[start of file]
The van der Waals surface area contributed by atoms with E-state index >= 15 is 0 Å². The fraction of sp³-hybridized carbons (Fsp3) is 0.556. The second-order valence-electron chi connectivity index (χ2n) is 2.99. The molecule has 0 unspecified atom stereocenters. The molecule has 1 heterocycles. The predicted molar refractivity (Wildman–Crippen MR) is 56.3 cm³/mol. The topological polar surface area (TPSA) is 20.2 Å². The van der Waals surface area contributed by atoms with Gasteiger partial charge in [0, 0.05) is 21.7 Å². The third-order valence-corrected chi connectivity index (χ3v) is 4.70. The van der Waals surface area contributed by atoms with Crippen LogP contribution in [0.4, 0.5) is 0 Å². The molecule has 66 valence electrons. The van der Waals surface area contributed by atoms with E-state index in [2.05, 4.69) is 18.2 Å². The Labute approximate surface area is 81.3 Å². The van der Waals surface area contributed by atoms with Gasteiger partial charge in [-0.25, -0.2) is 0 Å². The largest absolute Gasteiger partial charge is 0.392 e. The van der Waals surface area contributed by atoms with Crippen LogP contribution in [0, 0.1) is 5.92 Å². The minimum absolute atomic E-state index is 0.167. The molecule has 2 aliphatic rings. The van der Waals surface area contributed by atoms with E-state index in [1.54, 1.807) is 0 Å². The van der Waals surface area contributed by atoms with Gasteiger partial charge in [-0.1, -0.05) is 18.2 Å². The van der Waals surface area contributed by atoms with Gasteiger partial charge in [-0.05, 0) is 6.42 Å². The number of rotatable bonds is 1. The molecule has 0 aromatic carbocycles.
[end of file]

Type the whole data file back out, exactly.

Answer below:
The van der Waals surface area contributed by atoms with E-state index >= 15 is 0 Å². The fraction of sp³-hybridized carbons (Fsp3) is 0.556. The second-order valence-electron chi connectivity index (χ2n) is 2.99. The molecule has 0 unspecified atom stereocenters. The molecule has 1 heterocycles. The predicted molar refractivity (Wildman–Crippen MR) is 56.3 cm³/mol. The topological polar surface area (TPSA) is 20.2 Å². The van der Waals surface area contributed by atoms with Gasteiger partial charge in [0, 0.05) is 21.7 Å². The third-order valence-corrected chi connectivity index (χ3v) is 4.70. The van der Waals surface area contributed by atoms with Crippen LogP contribution in [0.4, 0.5) is 0 Å². The molecule has 66 valence electrons. The van der Waals surface area contributed by atoms with E-state index in [2.05, 4.69) is 18.2 Å². The Labute approximate surface area is 81.3 Å². The van der Waals surface area contributed by atoms with Gasteiger partial charge in [-0.25, -0.2) is 0 Å². The largest absolute Gasteiger partial charge is 0.392 e. The van der Waals surface area contributed by atoms with Crippen LogP contribution in [0, 0.1) is 5.92 Å². The minimum absolute atomic E-state index is 0.167. The molecule has 2 aliphatic rings. The van der Waals surface area contributed by atoms with E-state index in [1.54, 1.807) is 0 Å². The van der Waals surface area contributed by atoms with Gasteiger partial charge in [-0.1, -0.05) is 18.2 Å². The van der Waals surface area contributed by atoms with Gasteiger partial charge in [-0.05, 0) is 6.42 Å². The number of rotatable bonds is 1. The molecule has 0 aromatic carbocycles.